Of course in Italian

How exactly do you say of course in Italian?

Let’s say a friend just asked you if they can borrow your pen, for example. How can you stress that you are happy to lend it to him?

Of course!

Of course!

This lesson will be useful to learn all the different ways you can translate of course into Italian. (Yes, there’s more than one!)

Let’s start! Iniziamo!

How do you say of course in Italian?


Certo is how you most commonly translate of course into Italian. Literally, this is an adjective and it means certain.

Of course!
Literally: Certain!

An uncommon and rather old-fashioned variant of certo is certamente, which is an adverb that means certainly.

Of course
Literally: Certainly

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Language: English / Italian
Publisher: For Dummies
Pages: 672

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For example, you could say…

Luca, mi presti un secondo la tua penna? – Certo!
Luca, can I borrow your pen for a second? – Of course!

Dario, posso usare il tuo libro? – Sì, certamente.
Dario, can I use your book? – Yes, of course.

Certo che ti aiuterò.
I will help you, of course.

doctor helping a man dressing up with a brown jacket


Naturalmente is another common way to say of course in Italian, but it’s not as common as certo and it’s also a bit more formal. Literally, this is an adverb with the meaning of naturally.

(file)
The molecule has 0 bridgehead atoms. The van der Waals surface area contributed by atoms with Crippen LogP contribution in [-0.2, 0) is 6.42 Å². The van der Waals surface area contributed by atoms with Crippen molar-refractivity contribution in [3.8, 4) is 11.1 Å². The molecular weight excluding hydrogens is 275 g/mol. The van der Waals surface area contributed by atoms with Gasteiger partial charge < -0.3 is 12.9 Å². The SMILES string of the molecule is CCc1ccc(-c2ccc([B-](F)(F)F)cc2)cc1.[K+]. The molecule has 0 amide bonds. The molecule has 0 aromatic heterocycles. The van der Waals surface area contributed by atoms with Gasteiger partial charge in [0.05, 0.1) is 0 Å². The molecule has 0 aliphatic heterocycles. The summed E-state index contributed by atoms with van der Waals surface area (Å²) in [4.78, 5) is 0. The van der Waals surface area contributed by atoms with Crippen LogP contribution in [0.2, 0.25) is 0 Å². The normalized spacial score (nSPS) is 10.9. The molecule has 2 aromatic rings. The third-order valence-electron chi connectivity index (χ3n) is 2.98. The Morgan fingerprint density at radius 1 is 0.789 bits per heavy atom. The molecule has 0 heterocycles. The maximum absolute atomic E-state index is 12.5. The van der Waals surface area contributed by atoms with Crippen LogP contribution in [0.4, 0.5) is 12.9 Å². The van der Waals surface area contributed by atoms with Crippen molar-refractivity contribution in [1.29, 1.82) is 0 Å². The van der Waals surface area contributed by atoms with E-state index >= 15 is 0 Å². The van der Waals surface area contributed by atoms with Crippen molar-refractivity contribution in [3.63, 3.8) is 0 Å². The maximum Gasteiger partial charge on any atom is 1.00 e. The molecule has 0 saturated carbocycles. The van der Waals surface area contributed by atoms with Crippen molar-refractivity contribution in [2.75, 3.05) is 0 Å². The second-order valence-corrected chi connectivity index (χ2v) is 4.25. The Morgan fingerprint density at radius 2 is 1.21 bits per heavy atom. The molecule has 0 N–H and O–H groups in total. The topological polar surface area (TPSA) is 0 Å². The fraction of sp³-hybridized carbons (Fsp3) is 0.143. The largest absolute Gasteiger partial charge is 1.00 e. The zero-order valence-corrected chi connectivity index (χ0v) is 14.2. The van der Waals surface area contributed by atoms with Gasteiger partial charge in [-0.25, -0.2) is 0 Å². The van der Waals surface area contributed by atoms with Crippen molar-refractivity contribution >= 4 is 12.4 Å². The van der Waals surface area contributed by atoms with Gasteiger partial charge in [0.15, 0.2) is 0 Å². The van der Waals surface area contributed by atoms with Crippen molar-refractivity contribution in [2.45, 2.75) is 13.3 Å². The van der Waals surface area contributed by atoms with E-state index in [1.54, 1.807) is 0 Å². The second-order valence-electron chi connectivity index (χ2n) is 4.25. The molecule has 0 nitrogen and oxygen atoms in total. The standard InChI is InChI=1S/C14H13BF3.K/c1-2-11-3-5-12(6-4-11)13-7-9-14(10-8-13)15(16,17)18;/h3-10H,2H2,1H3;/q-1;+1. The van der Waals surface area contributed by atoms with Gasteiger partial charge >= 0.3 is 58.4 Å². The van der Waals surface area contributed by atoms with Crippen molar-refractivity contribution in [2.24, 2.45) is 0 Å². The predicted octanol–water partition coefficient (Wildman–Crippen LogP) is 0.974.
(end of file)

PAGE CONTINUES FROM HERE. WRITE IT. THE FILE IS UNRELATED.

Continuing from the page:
Of course
Literally: Naturally

For example, you could say…

Lei sa parlare l’inglese, naturalmente.
She can speak English, of course.

Naturalmente accettai l’invito alla festa.
Of course I accepted the invitation to the party.

Scherzo, naturalmente.
I’m joking, of course.

giggling woman with her hands covering her mouth - how do you say of course in italian


Ovvio is yet another common way to say of course in Italian. It is not as formal as naturalmente, but it’s almost as common as certo. It’s an adjective meaning obvious.

Of course
Literally: Naturally

Please note that ovvio is used a bit differently than certo. You can use certo to reply “of course” to someone who asks for something you have, for example…

Mi passi il sale? – Certo.
Can you pass me the salt? – Of course.

But you will use ovvio to translate obviously, so it’s a bit unnatural to use it as an answer to “can you pass me the salt?” because it’s a “confirmation” of a statement.

Luca è uscito senza neanche salutare? – Ovvio.
Luca went out without even saying goodbye? – Of course.

salt container with a red cap

You can also used its adverb form just as in certo/certamente, which is ovviamente, meaning obviously. Just remember that ovviamente, just like ovvio, is used to confirm a statement.

Of course
Literally: Obviously

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Sicuro literally translates to sure and it can be used to translate of course in Italian in the same cases you would use ovvio and ovviamente.

Of course
Literally: Sure

For example, you could say…

Martina sarà andata alla festa? – Sicuro, non c’è nemmeno bisogno di chiederlo.
Will Martina have gone to the party? – Of course, you don’t even have to ask.

A variant for sicuro is sicuramente, which means surely.

Of course
Literally: Surely

For example, you could say…

Pensi che Marco tornerà prima di pranzo? – Sicuramente, non salta mai un pasto.
Do you think Marco will be back before lunch? – Sure, he never misses a meal.

And that’s it, now you know how to say of course in Italian in all its forms!

What next?

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